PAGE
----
What followed for Kirkpatrick was four years of combative and often lonely advocacy of American interests at the U.N., internal friction and squabbling among her colleagues within the Reagan administration, and participation in the formulation and implementation of policies that helped bring down the Soviet empire.

Collier, who has written well-received biographies of the Kennedys, Fords, and Roosevelts, benefited from interviews with Kirkpatrick and some of her family members and access to an unpublished autobiographical manuscript that Kirkpatrick never completed. He is careful, however, to avoid presenting her version of events as the last word. The result is a balanced yet favorable account of the life and professional career of a remarkable woman who brilliantly served her country during crucial years of the Cold War.

Jeane Jordan was born in Duncan, Oklahoma in 1926 into a family of Democrats. Her father was an oil driller and her mother did bookkeeping for the business. Jeane had a fairly normal childhood, though it was apparent at an early age that she would be something special. When Jeane was twelve the family moved to Illinois. Jeane attended Mount Vernon High School where she excelled at her studies, participated in Democratic politics, and began a serious engagement with ideas. Collier relates that while in high school Jeane broke up with one boyfriend because “he was not interested in ideas.”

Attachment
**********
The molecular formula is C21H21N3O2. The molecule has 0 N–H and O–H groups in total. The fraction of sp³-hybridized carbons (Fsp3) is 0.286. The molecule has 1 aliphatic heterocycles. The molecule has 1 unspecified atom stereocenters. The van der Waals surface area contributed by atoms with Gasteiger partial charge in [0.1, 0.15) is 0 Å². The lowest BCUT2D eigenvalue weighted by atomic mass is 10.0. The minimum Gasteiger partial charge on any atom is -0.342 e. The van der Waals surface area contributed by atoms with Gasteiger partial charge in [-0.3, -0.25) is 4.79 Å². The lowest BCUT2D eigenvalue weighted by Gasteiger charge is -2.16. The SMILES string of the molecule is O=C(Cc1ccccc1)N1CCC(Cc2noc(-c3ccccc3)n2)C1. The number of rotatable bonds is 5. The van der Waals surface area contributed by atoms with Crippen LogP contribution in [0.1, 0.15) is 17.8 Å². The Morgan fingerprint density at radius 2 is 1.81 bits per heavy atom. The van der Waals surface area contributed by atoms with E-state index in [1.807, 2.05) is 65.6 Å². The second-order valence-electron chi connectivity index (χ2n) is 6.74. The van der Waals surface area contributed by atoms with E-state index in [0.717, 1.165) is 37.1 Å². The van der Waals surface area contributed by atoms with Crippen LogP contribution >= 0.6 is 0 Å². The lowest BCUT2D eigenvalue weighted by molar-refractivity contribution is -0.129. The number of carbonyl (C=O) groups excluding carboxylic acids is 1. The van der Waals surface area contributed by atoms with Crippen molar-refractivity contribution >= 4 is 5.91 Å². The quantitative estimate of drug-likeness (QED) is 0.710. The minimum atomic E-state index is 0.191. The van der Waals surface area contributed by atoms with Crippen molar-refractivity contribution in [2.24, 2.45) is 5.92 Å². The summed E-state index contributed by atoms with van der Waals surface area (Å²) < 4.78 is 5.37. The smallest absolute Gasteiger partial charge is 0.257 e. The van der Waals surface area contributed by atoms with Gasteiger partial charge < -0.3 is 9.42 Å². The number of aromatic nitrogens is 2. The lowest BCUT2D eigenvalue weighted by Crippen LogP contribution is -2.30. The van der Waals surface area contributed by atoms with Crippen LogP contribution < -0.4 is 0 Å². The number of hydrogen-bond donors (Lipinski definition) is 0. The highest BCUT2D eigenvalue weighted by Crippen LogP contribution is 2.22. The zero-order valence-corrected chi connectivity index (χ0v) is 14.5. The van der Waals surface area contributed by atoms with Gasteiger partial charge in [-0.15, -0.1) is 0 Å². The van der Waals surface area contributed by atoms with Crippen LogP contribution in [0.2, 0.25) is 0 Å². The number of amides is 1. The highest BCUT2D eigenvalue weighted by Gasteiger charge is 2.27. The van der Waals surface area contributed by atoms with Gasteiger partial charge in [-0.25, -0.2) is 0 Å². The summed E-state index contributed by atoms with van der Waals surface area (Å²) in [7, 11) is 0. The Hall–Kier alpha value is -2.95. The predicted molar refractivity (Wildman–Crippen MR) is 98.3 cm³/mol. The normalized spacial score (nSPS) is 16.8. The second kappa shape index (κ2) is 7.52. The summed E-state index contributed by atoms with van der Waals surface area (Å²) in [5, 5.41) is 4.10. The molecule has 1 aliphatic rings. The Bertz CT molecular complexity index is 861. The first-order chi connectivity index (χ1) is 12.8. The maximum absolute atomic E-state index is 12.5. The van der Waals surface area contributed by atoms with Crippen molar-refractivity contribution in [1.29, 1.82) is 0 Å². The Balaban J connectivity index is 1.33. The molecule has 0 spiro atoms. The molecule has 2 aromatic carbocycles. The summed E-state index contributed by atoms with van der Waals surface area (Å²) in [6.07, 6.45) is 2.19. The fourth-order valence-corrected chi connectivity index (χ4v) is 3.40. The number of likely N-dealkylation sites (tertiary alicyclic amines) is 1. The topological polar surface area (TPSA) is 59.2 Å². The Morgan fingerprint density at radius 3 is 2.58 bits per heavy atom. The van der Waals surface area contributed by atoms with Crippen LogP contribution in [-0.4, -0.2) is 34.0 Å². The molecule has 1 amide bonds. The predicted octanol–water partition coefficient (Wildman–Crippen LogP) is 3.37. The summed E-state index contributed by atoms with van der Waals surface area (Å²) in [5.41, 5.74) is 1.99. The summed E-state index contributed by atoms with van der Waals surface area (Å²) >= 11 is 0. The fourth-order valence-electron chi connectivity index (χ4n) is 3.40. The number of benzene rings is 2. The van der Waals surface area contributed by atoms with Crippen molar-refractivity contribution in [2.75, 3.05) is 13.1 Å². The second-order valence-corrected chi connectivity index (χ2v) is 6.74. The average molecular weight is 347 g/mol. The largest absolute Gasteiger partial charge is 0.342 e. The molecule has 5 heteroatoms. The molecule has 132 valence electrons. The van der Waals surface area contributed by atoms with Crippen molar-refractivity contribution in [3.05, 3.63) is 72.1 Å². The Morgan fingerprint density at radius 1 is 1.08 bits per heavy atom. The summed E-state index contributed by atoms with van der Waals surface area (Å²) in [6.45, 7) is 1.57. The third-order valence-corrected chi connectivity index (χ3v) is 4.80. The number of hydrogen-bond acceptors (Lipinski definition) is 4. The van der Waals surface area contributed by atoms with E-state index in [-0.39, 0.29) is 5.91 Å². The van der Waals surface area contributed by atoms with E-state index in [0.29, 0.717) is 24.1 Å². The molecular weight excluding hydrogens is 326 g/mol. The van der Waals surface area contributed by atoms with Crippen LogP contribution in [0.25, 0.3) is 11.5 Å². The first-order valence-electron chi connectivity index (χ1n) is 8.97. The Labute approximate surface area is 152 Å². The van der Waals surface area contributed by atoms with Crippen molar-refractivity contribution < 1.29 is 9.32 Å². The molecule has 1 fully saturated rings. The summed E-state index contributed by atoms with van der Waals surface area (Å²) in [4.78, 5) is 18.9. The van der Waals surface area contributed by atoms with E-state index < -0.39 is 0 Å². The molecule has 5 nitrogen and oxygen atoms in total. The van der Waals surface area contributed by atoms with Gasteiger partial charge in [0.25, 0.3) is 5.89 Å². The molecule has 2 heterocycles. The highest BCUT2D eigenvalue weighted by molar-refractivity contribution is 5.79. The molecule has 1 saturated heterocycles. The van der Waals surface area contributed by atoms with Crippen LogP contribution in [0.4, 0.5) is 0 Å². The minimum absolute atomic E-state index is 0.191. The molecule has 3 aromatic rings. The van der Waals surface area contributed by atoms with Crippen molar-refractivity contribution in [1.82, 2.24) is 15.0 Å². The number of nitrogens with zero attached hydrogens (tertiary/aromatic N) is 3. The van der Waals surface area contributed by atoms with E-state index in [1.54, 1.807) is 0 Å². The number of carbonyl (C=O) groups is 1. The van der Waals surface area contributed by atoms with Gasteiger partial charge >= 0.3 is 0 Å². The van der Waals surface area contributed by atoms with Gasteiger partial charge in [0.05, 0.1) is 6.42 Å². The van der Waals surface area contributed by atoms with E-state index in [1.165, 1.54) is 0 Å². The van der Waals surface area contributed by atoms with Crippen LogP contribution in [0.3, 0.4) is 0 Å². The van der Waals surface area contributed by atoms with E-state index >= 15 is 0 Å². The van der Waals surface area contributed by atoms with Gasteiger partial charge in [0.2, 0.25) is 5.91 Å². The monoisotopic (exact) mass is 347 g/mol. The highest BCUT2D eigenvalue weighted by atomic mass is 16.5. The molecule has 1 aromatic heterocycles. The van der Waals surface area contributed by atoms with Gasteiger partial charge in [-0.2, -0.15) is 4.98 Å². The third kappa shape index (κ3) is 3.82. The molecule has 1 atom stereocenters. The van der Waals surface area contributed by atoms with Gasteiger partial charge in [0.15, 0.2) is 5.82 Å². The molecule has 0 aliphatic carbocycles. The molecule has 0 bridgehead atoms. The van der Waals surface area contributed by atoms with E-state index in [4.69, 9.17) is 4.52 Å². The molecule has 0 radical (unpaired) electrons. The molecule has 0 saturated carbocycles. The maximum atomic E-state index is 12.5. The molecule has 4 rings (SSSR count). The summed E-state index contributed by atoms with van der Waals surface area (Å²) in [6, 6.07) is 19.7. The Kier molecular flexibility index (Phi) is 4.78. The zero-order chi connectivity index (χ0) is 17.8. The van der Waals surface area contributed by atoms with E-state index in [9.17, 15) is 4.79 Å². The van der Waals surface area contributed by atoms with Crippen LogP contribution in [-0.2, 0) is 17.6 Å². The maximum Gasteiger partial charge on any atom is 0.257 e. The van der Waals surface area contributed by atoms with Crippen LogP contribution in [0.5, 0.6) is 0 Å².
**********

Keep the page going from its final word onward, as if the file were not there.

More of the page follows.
She attended college at Stephens (in Missouri) and Barnard, then did post-graduate work in political science at Columbia University where she took courses taught by German historian Franz Neumann about Weimar Germany and the subsequent Nazi takeover, sat in on lectures given by Herbert Marcuse and Hannah Arendt, and learned about totalitarianism. This led her to reject radical politics. She recalled to Collier that she was one of the few students at Columbia to support Harry Truman in the 1948 presidential election (many supported Henry Wallace), and to believe that Alger Hiss was guilty.